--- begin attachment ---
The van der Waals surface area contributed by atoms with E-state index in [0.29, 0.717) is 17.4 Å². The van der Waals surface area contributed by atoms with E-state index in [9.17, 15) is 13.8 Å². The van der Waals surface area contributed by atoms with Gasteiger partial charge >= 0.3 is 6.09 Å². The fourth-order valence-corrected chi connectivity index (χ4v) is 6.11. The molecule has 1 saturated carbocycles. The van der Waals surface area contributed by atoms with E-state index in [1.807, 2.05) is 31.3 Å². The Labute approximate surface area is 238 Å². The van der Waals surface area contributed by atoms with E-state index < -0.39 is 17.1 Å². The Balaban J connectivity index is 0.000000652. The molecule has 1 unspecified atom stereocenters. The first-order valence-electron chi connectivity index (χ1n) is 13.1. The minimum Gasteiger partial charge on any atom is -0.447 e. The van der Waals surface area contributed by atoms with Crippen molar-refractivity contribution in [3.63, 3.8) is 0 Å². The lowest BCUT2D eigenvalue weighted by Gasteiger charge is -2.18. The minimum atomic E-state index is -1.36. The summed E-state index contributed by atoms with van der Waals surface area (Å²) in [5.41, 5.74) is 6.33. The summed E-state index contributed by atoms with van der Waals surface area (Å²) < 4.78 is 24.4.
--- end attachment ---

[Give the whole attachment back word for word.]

The van der Waals surface area contributed by atoms with E-state index in [0.29, 0.717) is 17.4 Å². The van der Waals surface area contributed by atoms with E-state index in [9.17, 15) is 13.8 Å². The van der Waals surface area contributed by atoms with Gasteiger partial charge >= 0.3 is 6.09 Å². The fourth-order valence-corrected chi connectivity index (χ4v) is 6.11. The molecule has 1 saturated carbocycles. The van der Waals surface area contributed by atoms with E-state index in [1.807, 2.05) is 31.3 Å². The Labute approximate surface area is 238 Å². The van der Waals surface area contributed by atoms with E-state index < -0.39 is 17.1 Å². The Balaban J connectivity index is 0.000000652. The molecule has 1 unspecified atom stereocenters. The first-order valence-electron chi connectivity index (χ1n) is 13.1. The minimum Gasteiger partial charge on any atom is -0.447 e. The van der Waals surface area contributed by atoms with Crippen molar-refractivity contribution in [3.63, 3.8) is 0 Å². The lowest BCUT2D eigenvalue weighted by Gasteiger charge is -2.18. The minimum atomic E-state index is -1.36. The summed E-state index contributed by atoms with van der Waals surface area (Å²) in [5.41, 5.74) is 6.33. The summed E-state index contributed by atoms with van der Waals surface area (Å²) < 4.78 is 24.4.